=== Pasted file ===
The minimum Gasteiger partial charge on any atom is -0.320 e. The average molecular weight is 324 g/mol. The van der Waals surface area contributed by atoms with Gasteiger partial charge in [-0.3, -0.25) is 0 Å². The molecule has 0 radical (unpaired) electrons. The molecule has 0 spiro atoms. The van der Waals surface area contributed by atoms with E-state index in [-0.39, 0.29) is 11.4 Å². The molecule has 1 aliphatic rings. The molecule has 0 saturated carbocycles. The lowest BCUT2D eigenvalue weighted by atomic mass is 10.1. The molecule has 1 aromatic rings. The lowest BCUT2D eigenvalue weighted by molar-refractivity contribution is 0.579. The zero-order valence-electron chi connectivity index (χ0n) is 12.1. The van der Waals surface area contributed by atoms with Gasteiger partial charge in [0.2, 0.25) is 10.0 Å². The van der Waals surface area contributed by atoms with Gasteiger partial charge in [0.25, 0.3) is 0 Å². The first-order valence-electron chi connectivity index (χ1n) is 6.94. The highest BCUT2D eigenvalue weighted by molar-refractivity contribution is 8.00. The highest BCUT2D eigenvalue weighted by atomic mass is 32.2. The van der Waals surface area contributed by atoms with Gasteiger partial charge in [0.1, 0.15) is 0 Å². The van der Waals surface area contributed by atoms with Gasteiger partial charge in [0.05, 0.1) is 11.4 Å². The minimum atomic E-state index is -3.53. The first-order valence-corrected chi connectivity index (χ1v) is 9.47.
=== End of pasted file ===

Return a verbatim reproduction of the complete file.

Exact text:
The minimum Gasteiger partial charge on any atom is -0.320 e. The average molecular weight is 324 g/mol. The van der Waals surface area contributed by atoms with Gasteiger partial charge in [-0.3, -0.25) is 0 Å². The molecule has 0 radical (unpaired) electrons. The molecule has 0 spiro atoms. The van der Waals surface area contributed by atoms with E-state index in [-0.39, 0.29) is 11.4 Å². The molecule has 1 aliphatic rings. The molecule has 0 saturated carbocycles. The lowest BCUT2D eigenvalue weighted by atomic mass is 10.1. The molecule has 1 aromatic rings. The lowest BCUT2D eigenvalue weighted by molar-refractivity contribution is 0.579. The zero-order valence-electron chi connectivity index (χ0n) is 12.1. The van der Waals surface area contributed by atoms with Gasteiger partial charge in [0.2, 0.25) is 10.0 Å². The van der Waals surface area contributed by atoms with Gasteiger partial charge in [0.25, 0.3) is 0 Å². The first-order valence-electron chi connectivity index (χ1n) is 6.94. The highest BCUT2D eigenvalue weighted by molar-refractivity contribution is 8.00. The highest BCUT2D eigenvalue weighted by atomic mass is 32.2. The van der Waals surface area contributed by atoms with Gasteiger partial charge in [0.1, 0.15) is 0 Å². The van der Waals surface area contributed by atoms with Gasteiger partial charge in [0.05, 0.1) is 11.4 Å². The minimum atomic E-state index is -3.53. The first-order valence-corrected chi connectivity index (χ1v) is 9.47.